Before the operation, there's been pain -- physical and emotional. There've been sad talks, bargaining. Nothing to feel good about, for anyone. After, there's the stark realization, the encouraging words that ring hollow. The relief -- mine -- of turning much of it over to rehab specialists, prosthetists. But there, for that few moments in the operating room, there's a separate, private, and possibly unspeakable pleasure. (And I must say the same can be said about other amputations I did throughout my career, hundreds and hundreds of times, as a breast cancer surgeon.) The dissociative and dramatic doing. The fact that, for a while, I can remove from my consciousness the horror and find enjoyment in my craft, can find beauty in ugliness -- that's something almost too terrible to admit, even now.


Oblio said...

Tough but honest... thanks for sharing this slice of reality. I totally get it.

Dr Strangelove said...

Thank you.

Having watched "Mercy Street" on PBS and seen the leg amputation scene, it's a little surprising that your brief, contemporary description of the procedure, at least the part that you have described, is so similar. We're so accustomed to seeing dramatic medical advances that sometimes place the Dark Ages at only a few years ago.

Three weeks ago I had arthroscopic meniscus repair. I'd had it done to my other knee a few years ago, but that didn't stop my wife from periodically teasing me in the weeks before the operation. She'd ask, "Now, tell me again, when is your operation?" And as my attention shifted to her, she'd make a circular cutting motion in the air with suitable sound affects. "Mercy Street," she reminded with a cruel grin.

I wonder if we'll see a letter to the Herald's editor from someone expressing relief from your political essays. Or from a squeamish reader?

Sidney Schwab said...

Thank you, Doctor.

Sidney Schwab said...

And, moments after reading your comment, Doc, I received this email:

Dear Hearld Editor and Dr. Schwab,

What the hell is going on there? WHY did we need a disgusting and gleeful account of how to amputate a leg? Especially in light of your story on page A3 of local woman Ingrid Lyne getting dismembered with her body parts scattered? SO insensitive and completely unnecessary!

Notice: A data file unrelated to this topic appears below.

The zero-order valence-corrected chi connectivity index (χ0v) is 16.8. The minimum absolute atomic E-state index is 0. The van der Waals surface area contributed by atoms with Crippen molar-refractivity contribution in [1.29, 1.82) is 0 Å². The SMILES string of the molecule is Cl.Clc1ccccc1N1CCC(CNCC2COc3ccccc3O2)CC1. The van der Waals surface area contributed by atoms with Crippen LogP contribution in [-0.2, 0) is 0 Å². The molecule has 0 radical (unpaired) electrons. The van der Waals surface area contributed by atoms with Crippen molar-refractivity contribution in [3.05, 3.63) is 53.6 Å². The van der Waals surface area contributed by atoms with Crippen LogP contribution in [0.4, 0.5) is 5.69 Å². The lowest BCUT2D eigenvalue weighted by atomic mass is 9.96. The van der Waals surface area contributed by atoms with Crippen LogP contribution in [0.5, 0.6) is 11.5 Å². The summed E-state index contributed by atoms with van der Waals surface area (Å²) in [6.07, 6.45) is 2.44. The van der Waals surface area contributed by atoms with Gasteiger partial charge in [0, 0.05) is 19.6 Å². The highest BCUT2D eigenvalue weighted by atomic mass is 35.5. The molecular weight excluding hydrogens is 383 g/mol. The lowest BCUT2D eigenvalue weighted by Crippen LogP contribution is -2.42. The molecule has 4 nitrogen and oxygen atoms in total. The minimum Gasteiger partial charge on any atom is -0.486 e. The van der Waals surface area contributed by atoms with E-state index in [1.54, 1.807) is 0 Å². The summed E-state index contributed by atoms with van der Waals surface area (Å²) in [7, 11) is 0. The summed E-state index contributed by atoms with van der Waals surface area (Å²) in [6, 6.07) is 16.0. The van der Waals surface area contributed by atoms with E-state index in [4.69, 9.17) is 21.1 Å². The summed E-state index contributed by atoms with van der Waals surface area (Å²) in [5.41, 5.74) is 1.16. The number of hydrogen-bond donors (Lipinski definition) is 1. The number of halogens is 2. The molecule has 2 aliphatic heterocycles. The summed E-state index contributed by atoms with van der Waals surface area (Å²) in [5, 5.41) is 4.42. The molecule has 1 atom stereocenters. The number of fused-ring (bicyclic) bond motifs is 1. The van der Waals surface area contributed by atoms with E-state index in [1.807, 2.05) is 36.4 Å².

Yes, you gave a warning, which I missed. But WHY do we need this information in our newspapers? This is not news. And the step by step account feels like a "how to" for future nut jobs. I couldn't even read the whole thing because I felt ill.

This was very bad judgement. For both of you. Shame on you.

Allison Wilhelm

Dr Strangelove said...

Unfortunately timing is everything and really all that anyone needs to connect dots. Ms. Wilhelm couldn't read the whole thing, but she still managed to read enough to twist her stomach. I suspect that had she seen the warning it would have been a welcome mat for her anyway. It's so hard to turn away.

I hope to see more of these surgical intermissions that share your insights, thoughts and reflections. It's pleasure and a privilege.

dan said...

I suppose I could submit a piece on the rehabilitation process of an amputatee but I don't suspect Ms Wilhelm is reading the newspaper for a nuanced insight into medicine.

dan said...

As much as an art and science much of medicine is beauty and terror.

Smoothtooperate said...

Part #1

"Mercy Street," she reminded with a cruel grin."

That's hilarious...So is this...

"I wonder if we'll see a letter to the Herald's editor from someone expressing relief from your political essays. Or from a squeamish reader?"

Next thing we

"This was very bad judgement. For both of you. Shame on you."

Allison Wilhelm